Myofunctional TherapyIT'S ALL IN THE TONGUE
What is Myofunctional Therapy?
Myofunctional Therapy is a series of simple, quick exercises that strengthen the tongue. It will be required before tongue-tie surgery as well as after, where the focus will be on the tongue’s resting position, chewing and swallowing, and a continued emphasis on strengthening. The older you are, the longer you’ve had to develop compensations so it will require patience to relearn how to do things you have done your whole life without much thought.
For a knee surgery, you’d likely see a physical therapist. That same approach is true for the tongue…
Myofunctional Therapy is an essential component in the journey to an optimal airway. From the day we are born, we develop habits that continue throughout our lives—some habits are good, others are not. They eventually become engrained in our brains over a period of time, and the not-so-good habits require us to retrain our brains if we want to truly change behavior.
For infants, this means behaviors such as proper suction and swallowing, as well as nasal breathing, can have lifelong impacts on growth and development.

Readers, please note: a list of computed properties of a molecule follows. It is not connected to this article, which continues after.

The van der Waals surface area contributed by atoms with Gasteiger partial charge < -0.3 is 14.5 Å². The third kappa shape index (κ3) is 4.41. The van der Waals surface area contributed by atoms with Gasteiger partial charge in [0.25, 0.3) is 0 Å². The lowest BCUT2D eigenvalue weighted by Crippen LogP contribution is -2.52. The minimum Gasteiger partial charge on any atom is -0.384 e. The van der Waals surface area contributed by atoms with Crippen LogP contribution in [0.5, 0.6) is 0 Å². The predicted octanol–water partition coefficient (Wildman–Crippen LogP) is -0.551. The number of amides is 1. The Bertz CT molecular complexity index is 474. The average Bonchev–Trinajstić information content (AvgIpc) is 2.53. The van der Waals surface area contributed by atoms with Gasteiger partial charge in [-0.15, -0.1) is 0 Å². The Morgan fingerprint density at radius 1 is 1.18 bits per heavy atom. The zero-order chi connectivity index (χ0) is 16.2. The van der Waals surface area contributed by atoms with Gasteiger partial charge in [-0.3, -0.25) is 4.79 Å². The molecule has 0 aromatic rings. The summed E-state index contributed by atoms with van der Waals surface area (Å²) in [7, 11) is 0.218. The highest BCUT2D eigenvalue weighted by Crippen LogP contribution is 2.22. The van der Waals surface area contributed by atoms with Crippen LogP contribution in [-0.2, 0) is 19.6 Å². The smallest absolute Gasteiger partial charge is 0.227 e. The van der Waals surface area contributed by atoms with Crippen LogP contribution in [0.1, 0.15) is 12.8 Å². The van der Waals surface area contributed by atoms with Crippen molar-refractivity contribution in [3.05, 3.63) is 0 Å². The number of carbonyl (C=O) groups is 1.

Is Your Child Suffering From?
- Speech issues
- Mouth breathing
- Difficulty eating and swallowing
- Dental complications like open bite, tongue thrust, etc.
Let us help you!
Working with an Untethered Myofunctional Therapist allows you to retrain your brain.
Through a series of simple exercises, you or your child will soon be on the path to new patterns and behaviors that support greater wellness. Better posture, improved muscle tone and much, much more can be accomplished with these straight-forward exercises.
The presence of Orofacial Myofunctional Disorders (OMDs) can often go unnoticed. Breathing, swallowing and our tongue’s resting position are just something we are born knowing how to do, after all.
OMDs develop in our face and the muscles of our mouth, and if left untreated, can contribute to many challenges.
These include speech issues, poor mouth posture resulting in mouth breathing, difficulty eating and swallowing, dental complications such as an open bite, tongue thrust, and even poor facial aesthetics. Over time, OMDs contribute to disordered breathing and the onset of associated problems.